Carbonation detection to prevent a bridge collapse

Carbonation is one of the leading mechanisms of deterioration of reinforced concrete bridges worldwide. In fact, more than 15 years ago, the EU-funded BRIME project identified that highway bridges in France, the UK, and Germany presented deficiencies at rates of 39%, 30%, and 37%, respectively, with the main cause being the corrosion of reinforcement, a process in which carbonation plays a key role.

Carbonation is a current and growing problem, given the current climatic situation together with the high level of ageing of bridges in Europe. In fact, according to future climate forecast reports, the durability of reinforced concrete structures will be more affected as the concentration of CO2 in the atmosphere increases. Thus, we find that the impact of this problem is significant enough that it has even been the cause of bridge collapses such as the Morandi Bridge in Genoa (Italy) in 2018.

The presence of additional pathways for CO2 penetration, such as cracks or construction defects, enhances carbonation as it facilitates and accelerates the diffusion of external agents and can combine with these problems to cause even greater structural damage. Therefore, any bridge is susceptible to be potentially affected by this phenomenon.

Only early detection and understanding of carbonation progression can ensure the long-term integrity and performance of concrete structures. However, given the limitations of visual inspection, engineers face the challenge that this phenomenon is not easily detectable, which can lead to catastrophic situations.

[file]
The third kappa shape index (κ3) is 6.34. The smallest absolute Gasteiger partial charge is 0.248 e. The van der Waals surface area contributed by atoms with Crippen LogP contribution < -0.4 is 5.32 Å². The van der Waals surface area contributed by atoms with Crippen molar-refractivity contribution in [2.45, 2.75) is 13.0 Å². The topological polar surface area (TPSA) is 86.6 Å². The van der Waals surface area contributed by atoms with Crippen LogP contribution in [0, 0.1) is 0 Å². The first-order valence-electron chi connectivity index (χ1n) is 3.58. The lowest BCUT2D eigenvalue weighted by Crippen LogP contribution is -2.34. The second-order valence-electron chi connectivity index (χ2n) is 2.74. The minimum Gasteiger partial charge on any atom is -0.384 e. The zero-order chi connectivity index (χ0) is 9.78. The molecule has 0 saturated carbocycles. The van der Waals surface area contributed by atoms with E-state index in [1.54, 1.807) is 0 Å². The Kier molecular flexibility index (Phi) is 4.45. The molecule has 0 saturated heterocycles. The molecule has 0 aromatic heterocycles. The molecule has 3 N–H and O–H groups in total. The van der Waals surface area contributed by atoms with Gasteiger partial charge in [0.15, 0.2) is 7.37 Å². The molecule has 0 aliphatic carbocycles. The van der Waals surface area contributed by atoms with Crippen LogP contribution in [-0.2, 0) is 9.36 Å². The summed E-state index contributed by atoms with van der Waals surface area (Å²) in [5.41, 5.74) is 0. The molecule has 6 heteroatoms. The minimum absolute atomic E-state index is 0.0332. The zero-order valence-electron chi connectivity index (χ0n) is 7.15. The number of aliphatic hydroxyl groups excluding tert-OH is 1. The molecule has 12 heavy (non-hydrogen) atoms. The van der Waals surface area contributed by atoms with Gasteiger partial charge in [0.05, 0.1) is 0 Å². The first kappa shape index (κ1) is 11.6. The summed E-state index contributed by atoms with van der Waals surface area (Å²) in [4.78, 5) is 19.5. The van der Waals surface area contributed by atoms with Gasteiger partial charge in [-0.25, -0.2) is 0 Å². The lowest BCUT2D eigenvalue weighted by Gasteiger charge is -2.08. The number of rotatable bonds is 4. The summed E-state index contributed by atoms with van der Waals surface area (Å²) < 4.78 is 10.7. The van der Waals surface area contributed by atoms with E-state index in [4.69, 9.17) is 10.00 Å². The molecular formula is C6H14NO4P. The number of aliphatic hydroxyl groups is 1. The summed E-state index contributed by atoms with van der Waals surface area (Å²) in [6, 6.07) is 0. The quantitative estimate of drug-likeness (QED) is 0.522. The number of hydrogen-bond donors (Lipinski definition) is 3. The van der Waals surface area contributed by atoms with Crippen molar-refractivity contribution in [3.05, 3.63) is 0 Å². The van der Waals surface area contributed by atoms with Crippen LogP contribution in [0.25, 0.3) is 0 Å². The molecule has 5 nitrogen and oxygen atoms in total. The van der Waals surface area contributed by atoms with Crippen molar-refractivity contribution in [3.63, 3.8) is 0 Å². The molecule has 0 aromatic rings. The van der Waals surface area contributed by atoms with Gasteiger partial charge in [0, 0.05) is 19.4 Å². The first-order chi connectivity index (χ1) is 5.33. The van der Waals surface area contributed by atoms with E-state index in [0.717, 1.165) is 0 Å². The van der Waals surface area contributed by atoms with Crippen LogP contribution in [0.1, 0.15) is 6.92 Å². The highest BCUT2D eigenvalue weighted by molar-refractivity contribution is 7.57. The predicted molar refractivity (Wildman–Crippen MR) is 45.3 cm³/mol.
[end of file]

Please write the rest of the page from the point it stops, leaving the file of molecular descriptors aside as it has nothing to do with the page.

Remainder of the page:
What is carbonation?

Carbonation is a chemical process in which carbon dioxide (CO2) found in the air is dissolved at the surface of the concrete and reacts with the calcium hydroxide (Ca(OH)2) from the hydrated cement paste to form calcium carbonate (CaCO3). As carbonation progresses, the pH inside the concrete gradually decreases, leading to a decrease in alkalinity.

Carbonation itself does not degrade the strength of the concrete. However, it decreases the alkalinity of the concrete and, thus, depassivates the steel reinforcement; once the protective layer is destroyed, the steel reinforcement will be corroded easily. More specifically, the carbonation reaction begins at the concrete surface progressing internally over time, as shown in the figure below.

Advance of carbonation front vs pH reduction in concrete (Possan, E., 2010)

When the carbonation front reaches the steel depth, the corrosion progression phase begins, having caused some changes but no actual damage to the structure to this point.

As presented in the figure below, the corrosion process is usually divided into two stages, namely the initiation and propagation stage.

  • During the corrosion initiation stage aggressive agents are transported through the protective cover concrete layer by means of various mechanisms such as diffusion, permeation, sorption and migration.
  • The corrosion propagation stage starts when these aggressive agents have reached the reinforcement and have caused the depassivation of the steel. This leads to an electrochemical oxidation reaction that reduces the area of the reinforcement and yields products of increased molecular volume, causing the weakening of the steel and spalling of the concrete.